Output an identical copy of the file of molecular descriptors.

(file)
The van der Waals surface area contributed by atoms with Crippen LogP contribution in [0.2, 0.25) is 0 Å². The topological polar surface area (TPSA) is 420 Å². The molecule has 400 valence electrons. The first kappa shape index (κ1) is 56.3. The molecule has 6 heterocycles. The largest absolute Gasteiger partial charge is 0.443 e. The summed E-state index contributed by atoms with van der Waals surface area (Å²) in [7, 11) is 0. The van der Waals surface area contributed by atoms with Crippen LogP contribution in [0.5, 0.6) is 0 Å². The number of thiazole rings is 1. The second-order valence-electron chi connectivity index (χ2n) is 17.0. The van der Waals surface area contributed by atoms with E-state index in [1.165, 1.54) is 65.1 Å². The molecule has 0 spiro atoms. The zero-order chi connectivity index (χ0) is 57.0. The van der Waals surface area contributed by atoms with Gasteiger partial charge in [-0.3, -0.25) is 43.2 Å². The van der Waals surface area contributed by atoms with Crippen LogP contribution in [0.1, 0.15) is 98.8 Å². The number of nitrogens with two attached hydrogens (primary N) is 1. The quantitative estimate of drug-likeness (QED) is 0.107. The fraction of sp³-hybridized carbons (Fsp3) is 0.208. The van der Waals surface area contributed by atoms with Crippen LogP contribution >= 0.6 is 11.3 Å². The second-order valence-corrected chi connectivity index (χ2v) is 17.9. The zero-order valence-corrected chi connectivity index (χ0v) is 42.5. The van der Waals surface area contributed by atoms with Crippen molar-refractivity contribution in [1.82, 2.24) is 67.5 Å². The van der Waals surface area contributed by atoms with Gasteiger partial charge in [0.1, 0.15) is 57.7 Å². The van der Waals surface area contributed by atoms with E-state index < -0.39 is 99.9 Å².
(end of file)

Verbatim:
The van der Waals surface area contributed by atoms with Crippen LogP contribution in [0.2, 0.25) is 0 Å². The topological polar surface area (TPSA) is 420 Å². The molecule has 400 valence electrons. The first kappa shape index (κ1) is 56.3. The molecule has 6 heterocycles. The largest absolute Gasteiger partial charge is 0.443 e. The summed E-state index contributed by atoms with van der Waals surface area (Å²) in [7, 11) is 0. The van der Waals surface area contributed by atoms with Crippen LogP contribution in [0.5, 0.6) is 0 Å². The number of thiazole rings is 1. The second-order valence-electron chi connectivity index (χ2n) is 17.0. The van der Waals surface area contributed by atoms with E-state index in [1.165, 1.54) is 65.1 Å². The molecule has 0 spiro atoms. The zero-order chi connectivity index (χ0) is 57.0. The van der Waals surface area contributed by atoms with Gasteiger partial charge in [-0.3, -0.25) is 43.2 Å². The van der Waals surface area contributed by atoms with Crippen LogP contribution in [0.1, 0.15) is 98.8 Å². The number of nitrogens with two attached hydrogens (primary N) is 1. The quantitative estimate of drug-likeness (QED) is 0.107. The fraction of sp³-hybridized carbons (Fsp3) is 0.208. The van der Waals surface area contributed by atoms with Crippen LogP contribution >= 0.6 is 11.3 Å². The second-order valence-corrected chi connectivity index (χ2v) is 17.9. The zero-order valence-corrected chi connectivity index (χ0v) is 42.5. The van der Waals surface area contributed by atoms with Crippen molar-refractivity contribution in [1.82, 2.24) is 67.5 Å². The van der Waals surface area contributed by atoms with Gasteiger partial charge in [0.1, 0.15) is 57.7 Å². The van der Waals surface area contributed by atoms with E-state index < -0.39 is 99.9 Å².